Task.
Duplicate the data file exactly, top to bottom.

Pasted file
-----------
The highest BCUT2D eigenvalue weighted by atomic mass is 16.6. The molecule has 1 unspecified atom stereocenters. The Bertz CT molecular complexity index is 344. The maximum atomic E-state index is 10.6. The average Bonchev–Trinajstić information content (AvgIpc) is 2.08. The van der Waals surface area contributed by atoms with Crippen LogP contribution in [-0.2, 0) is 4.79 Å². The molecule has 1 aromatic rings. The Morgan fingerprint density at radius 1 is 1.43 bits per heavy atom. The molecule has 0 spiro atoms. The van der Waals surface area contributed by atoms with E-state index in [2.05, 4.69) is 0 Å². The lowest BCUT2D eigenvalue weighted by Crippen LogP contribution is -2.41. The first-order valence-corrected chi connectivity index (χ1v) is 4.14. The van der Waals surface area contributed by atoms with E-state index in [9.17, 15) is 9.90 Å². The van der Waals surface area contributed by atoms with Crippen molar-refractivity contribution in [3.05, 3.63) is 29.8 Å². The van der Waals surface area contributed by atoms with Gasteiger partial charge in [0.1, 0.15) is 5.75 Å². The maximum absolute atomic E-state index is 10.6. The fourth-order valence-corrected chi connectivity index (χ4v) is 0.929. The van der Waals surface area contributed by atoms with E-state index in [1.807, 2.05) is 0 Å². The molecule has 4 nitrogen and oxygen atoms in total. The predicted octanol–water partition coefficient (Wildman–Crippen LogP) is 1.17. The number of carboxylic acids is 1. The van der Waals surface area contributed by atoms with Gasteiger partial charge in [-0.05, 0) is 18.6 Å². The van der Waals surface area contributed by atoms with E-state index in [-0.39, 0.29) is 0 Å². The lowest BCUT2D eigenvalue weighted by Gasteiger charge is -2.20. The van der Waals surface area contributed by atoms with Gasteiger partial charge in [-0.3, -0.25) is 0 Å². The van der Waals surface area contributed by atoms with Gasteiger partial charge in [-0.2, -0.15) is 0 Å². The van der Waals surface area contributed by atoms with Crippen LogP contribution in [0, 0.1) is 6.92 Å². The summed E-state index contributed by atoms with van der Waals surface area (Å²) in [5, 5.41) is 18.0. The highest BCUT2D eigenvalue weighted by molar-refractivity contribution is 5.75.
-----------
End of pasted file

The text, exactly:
The highest BCUT2D eigenvalue weighted by atomic mass is 16.6. The molecule has 1 unspecified atom stereocenters. The Bertz CT molecular complexity index is 344. The maximum atomic E-state index is 10.6. The average Bonchev–Trinajstić information content (AvgIpc) is 2.08. The van der Waals surface area contributed by atoms with Crippen LogP contribution in [-0.2, 0) is 4.79 Å². The molecule has 1 aromatic rings. The Morgan fingerprint density at radius 1 is 1.43 bits per heavy atom. The molecule has 0 spiro atoms. The van der Waals surface area contributed by atoms with E-state index in [2.05, 4.69) is 0 Å². The lowest BCUT2D eigenvalue weighted by Crippen LogP contribution is -2.41. The first-order valence-corrected chi connectivity index (χ1v) is 4.14. The van der Waals surface area contributed by atoms with E-state index in [9.17, 15) is 9.90 Å². The van der Waals surface area contributed by atoms with Crippen molar-refractivity contribution in [3.05, 3.63) is 29.8 Å². The van der Waals surface area contributed by atoms with Gasteiger partial charge in [0.1, 0.15) is 5.75 Å². The maximum absolute atomic E-state index is 10.6. The fourth-order valence-corrected chi connectivity index (χ4v) is 0.929. The van der Waals surface area contributed by atoms with E-state index in [1.807, 2.05) is 0 Å². The molecule has 4 nitrogen and oxygen atoms in total. The predicted octanol–water partition coefficient (Wildman–Crippen LogP) is 1.17. The number of carboxylic acids is 1. The van der Waals surface area contributed by atoms with Gasteiger partial charge in [-0.05, 0) is 18.6 Å². The van der Waals surface area contributed by atoms with E-state index in [-0.39, 0.29) is 0 Å². The lowest BCUT2D eigenvalue weighted by Gasteiger charge is -2.20. The van der Waals surface area contributed by atoms with Gasteiger partial charge in [-0.3, -0.25) is 0 Å². The van der Waals surface area contributed by atoms with Gasteiger partial charge in [-0.2, -0.15) is 0 Å². The van der Waals surface area contributed by atoms with Crippen LogP contribution in [0, 0.1) is 6.92 Å². The summed E-state index contributed by atoms with van der Waals surface area (Å²) in [5, 5.41) is 18.0. The highest BCUT2D eigenvalue weighted by molar-refractivity contribution is 5.75.